Unless your holiness surpasses that of the scribes and Pharisees you shall not enter the kingdom of God” (Mathew 5:20). By this, Jesus meant that there are two ways of understanding holiness: that of the scribes and Pharisees as the first, and the way he wants his disciples to be holy as the second way. The scribes and Pharisees thought themselves holy by their very status and respect and obedience to the letter of the law, rules, regulations, practices, observances and customs of Jewish culture. Yet, beyond this, the Carpenter’s son is interested in the Spirit of the law. And the holiness he teaches is not acquired by social or religious status but by a consistent effort in goodness and righteousness, in the inspiration and guidance by the spirit of the law.
This explains why he goes ahead to give a new teaching in the Gospel: to the commandment “thou shall not kill”, he adds “thou shall not get angry. In this way, Jesus is solving a problem from its original cause. For out of anger can come other sins like jealousy, envy, hatred, murder and indifference. In addition, Jesus makes it clear that we are called to reconcile with each other.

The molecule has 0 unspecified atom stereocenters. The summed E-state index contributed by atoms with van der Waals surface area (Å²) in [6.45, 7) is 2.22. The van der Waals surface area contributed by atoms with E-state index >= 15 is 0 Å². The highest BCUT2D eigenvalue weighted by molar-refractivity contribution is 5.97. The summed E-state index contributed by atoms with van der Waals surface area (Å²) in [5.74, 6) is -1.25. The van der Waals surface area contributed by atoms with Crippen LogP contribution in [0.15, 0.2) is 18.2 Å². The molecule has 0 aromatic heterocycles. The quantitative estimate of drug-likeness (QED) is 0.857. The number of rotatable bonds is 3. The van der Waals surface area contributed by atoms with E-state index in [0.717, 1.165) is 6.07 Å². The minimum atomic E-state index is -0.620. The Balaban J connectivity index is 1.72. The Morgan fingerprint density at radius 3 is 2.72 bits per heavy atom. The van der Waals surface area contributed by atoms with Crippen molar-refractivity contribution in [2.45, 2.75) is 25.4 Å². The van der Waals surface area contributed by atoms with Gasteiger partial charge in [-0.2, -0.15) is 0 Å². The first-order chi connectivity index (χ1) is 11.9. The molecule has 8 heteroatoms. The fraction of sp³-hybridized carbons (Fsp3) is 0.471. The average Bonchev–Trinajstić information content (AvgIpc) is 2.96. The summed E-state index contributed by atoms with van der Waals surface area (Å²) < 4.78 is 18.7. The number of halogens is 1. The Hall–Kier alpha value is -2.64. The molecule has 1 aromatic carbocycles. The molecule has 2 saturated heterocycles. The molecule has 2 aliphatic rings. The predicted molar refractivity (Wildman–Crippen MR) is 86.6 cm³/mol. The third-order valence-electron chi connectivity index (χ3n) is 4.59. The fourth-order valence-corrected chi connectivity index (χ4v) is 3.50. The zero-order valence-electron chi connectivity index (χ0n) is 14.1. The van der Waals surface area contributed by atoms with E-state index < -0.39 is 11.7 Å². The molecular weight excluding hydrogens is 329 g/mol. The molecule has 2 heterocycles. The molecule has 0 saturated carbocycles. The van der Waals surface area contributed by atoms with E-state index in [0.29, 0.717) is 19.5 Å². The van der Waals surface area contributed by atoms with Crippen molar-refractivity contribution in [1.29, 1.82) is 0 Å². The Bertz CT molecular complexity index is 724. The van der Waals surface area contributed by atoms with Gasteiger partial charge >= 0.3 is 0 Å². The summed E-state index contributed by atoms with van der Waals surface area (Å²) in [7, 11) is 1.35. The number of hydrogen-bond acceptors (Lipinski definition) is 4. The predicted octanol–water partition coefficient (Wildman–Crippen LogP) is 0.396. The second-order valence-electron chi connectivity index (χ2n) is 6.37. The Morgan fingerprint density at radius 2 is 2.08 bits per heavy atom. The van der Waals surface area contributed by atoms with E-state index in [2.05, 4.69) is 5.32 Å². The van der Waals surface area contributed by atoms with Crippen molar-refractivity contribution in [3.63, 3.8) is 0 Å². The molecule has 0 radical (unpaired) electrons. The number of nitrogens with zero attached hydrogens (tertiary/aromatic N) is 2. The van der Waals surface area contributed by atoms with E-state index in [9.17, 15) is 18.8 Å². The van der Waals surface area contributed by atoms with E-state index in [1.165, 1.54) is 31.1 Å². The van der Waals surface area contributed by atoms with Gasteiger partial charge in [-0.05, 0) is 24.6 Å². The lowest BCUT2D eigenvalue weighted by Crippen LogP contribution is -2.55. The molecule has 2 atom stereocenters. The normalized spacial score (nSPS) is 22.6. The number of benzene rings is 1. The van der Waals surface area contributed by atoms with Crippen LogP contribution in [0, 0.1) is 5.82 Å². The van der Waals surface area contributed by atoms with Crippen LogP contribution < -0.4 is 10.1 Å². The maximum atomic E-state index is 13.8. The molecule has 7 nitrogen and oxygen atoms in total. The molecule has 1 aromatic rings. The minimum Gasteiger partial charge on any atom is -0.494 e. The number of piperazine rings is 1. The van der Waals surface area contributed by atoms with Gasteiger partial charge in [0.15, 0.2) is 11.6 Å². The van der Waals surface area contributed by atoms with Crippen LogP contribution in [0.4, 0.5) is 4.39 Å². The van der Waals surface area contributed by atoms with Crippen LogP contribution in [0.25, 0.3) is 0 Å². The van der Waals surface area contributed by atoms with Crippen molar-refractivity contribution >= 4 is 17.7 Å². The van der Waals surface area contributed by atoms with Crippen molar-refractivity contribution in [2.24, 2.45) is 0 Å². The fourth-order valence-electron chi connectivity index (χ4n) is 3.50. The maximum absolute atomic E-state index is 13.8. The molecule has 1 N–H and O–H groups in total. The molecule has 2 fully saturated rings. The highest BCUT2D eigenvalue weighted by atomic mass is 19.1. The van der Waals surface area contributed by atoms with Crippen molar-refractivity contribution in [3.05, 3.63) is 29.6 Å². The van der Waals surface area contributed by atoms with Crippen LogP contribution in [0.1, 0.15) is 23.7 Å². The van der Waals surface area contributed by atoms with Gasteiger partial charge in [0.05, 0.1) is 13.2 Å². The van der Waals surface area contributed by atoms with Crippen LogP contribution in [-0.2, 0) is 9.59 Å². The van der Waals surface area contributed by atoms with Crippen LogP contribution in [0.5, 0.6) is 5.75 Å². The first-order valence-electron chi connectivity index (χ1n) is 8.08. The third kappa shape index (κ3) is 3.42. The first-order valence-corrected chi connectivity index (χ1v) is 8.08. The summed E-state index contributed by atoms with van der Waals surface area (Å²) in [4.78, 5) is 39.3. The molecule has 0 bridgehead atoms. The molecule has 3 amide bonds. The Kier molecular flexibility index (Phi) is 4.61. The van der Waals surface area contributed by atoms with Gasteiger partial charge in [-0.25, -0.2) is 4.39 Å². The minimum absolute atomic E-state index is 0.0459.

Such reconciliation is the best way to make worship and sacrifice acceptable to him. For God is not interested in the offering of food and drinks and clothes and wealth but in a humble and contrite heart. What he wants is mercy. One great way to benefit from the graces of lent is to seek reconciliation especially with those who have hurt us, or whom we have hurt in one way or another.
Dear friends in Christ, we are called by God to be world class Christians, to make a difference by surpassing the men and women of this world in the exercise of holiness. Holiness is a not a VIP commodity for a selected few Christian oligarchs. It is within our ambient and we all can be holy and should be holy, outstanding the people of this world in Christian holiness. We can attain this quest by living under the inspiration of the spirit of the law and also through reconciliation. In this way, we contribute to making the world more holy and fit for God.
Fr. Zifac Leonard Nyuydze